With the 50th anniversary of the Apollo 11 Landing coming in 2019, the US Mint is having a contest to design a commemorative for this occasion. This commemorative will be similar to the Baseball Hall of Fame commemoratives where there will be a clad half dollar, silver dollar and gold $5 minted and will be concave. This will be a great opportunity for artists 18 or older to have their design on a US Commemorative.
How the Moon Landing Came About
With the Cold War between the United States and the Soviet Union in full force in the 1950s, the two countries were competing to be the first in space. The Soviet Union would win the first round by sending the satellite Sputnik into space in 1957.
On April 12, 1961, Yuri Gagarin would become the first man in space. Score two to the Soviets.
Hearing this, President John F. Kennedy would address Congress on May 25, 1961 with the mission to have an American be the first man on the moon. This would introduce the Apollo program. In 1962, he gave a speech at Rice University Stadium in Houston, TX. Included in his speech, President Kennedy said “We choose to go to the moon!…We choose to go to the Moon in this decade and do the other things, not because they are easy, but because they are hard; because that goal will serve to organize and measure the best of our energies and skills, because that challenge is one that we are willing to accept, one we are unwilling to postpone, and one we intend to win”.
After President Kennedy was assassinated on November 22, 1963, it became more important for the US to be first to the moon and get him there before the end of the decade. It was close, but on July 20, 1969, Apollo 11, landed on the moon and Astronaut Neil Armstrong stepped on the surface. The Apollo program continued to have missions up to Apollo 17 in December, 1972.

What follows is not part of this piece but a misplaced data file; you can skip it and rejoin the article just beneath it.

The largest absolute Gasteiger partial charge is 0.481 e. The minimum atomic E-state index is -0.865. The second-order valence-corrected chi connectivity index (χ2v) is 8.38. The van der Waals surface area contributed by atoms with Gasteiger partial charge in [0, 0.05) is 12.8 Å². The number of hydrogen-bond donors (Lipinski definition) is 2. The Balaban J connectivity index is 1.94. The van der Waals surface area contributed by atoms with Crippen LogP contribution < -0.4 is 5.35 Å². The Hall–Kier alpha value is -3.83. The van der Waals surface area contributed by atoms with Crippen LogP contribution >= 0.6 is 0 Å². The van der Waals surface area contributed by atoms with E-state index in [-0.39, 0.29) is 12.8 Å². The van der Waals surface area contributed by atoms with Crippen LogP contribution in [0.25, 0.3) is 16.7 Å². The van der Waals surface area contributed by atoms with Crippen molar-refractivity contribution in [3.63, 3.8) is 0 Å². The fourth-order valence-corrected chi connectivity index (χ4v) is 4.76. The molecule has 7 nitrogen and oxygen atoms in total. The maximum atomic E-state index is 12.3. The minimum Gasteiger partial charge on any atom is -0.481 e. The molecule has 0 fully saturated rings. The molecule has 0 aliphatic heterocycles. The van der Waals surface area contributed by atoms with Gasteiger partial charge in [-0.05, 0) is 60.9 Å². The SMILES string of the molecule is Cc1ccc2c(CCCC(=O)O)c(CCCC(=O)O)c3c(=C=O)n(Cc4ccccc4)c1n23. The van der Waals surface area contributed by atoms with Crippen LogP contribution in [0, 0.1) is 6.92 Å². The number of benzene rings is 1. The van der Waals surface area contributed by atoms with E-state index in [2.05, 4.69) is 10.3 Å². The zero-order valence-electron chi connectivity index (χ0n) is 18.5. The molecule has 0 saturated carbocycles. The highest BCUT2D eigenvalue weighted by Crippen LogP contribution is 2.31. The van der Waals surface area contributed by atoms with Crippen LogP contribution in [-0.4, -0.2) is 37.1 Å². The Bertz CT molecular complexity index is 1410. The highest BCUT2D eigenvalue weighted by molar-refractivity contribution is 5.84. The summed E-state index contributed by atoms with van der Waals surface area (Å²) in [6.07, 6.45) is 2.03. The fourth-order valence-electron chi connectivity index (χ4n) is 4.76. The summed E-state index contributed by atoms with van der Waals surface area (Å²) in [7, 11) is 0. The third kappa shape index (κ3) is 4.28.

The First Apollo 11 Commemoratives
In 1969, the US Mint was looking to bring back the dollar coin. The last circulating dollar was minted in 1935 and there was an attempt to reintroduce the Peace Dollar in 1964, which ended up not happening. With silver on the rise, it was determined the dollar would be clad (copper and nickel) in circulation, but would mint dollars with some silver for collectors. With former President Dwight D. Eisenhower passing away on March 28, 1969, it was decided the new dollar would display his face on the obverse. Later that year, it was decided to use the Apollo 11 emblem for the reverse. It displays an Eagle landing on the moon surface with the Earth in the distance. The emblem would appear on the reverse of the Eisenhower Dollar between 1971 and 1978, with the exception of 1976 with the moon behind the Liberty Bell.
The Susan B. Anthony Dollar would continue to include the emblem on the reverse between 1979 and 1981 and return in 1999.
How Will the Next Apollo 11 Commemorative Appear
Have any ideas? Go the US Mint website, usmint.gov, and apply before June 29, 2017 and see the official rules. If you are accepted, you will have until September 8, 2017 to submit a design. So start now! If you win, you can show your friends that your design made it on a US Commemorative.